A weekly dose of science for the church
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Francis Collins famously said, “The God of the Bible is also the God of the genome. God can be found in the cathedral or in the laboratory. By investigating God’s majestic and awesome creation, science can actually be a means of worship.”
But it is important to take a break from operating solely in the “truth sphere.” Goodness and beauty are two other realms that are essential to humans (think ethics and aesthetics), and both tell us something important about God (the very essence of goodness and beauty). And in the case of beauty, I think we have a powerful point of connection between faith and science.
Conceptual studies of awe note that it has its roots in “fear and dread, particularly toward a divine being.” But the common understanding of awe today is no longer fear of God but most often that feeling we get in an encounter with nature. The feeling can be both positive (sunsets) or negative (tornadoes)—or it can even be tinged with fear (standing at the edge of Niagara Falls)… So what does the experience of awe do to us (or for us)?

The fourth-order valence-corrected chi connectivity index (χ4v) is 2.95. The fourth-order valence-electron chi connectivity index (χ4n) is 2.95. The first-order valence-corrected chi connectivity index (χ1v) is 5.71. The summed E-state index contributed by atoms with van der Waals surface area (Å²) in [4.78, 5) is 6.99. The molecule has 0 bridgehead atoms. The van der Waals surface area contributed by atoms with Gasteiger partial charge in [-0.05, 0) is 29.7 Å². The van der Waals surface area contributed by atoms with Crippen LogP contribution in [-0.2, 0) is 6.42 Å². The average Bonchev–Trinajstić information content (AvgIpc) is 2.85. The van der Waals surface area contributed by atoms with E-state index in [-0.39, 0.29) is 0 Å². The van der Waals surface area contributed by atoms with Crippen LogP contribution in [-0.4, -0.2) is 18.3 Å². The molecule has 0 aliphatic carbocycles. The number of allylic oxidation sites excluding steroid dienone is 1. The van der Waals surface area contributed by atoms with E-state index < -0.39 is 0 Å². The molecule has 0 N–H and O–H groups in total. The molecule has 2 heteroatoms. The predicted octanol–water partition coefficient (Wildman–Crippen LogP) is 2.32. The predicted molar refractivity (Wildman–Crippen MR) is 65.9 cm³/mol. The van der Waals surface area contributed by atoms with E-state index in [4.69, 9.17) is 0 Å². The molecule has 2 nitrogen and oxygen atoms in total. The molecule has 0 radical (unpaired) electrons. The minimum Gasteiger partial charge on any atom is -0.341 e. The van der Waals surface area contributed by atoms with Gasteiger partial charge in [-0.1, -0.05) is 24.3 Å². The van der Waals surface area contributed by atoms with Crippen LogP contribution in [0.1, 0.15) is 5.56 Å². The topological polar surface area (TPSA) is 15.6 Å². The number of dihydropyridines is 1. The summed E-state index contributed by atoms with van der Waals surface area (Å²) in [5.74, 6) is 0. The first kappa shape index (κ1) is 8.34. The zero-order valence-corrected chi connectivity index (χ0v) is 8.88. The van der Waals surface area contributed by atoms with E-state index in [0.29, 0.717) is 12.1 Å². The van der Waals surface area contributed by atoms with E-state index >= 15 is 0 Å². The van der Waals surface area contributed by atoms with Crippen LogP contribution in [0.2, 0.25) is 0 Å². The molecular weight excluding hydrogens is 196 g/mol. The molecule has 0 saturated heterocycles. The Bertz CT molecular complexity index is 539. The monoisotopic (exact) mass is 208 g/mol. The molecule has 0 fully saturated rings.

We all work too hard, some of us more than others. Pastors do it; I’m married to one, and she rarely stops pastoring. Scientists do it. White-collar and blue-collar workers do it. So what does science have to say about Sabbath?
What might the existence of an extraterrestrial “hypothetical rational species” mean for Christian message?
You largely trust your own mind, right? It is a source of reliable knowledge, except, maybe for those moments you can’t remember where you left your keys. Well, psychology tells a very different story. There are dozens of biases that impact how reasonably, or accurately, or unselfishly our minds function.
There’s been a longstanding warfare thesis about the alleged rivalry between faith and science. But in the words of historian Ron Numbers, it’s “more propaganda than history.”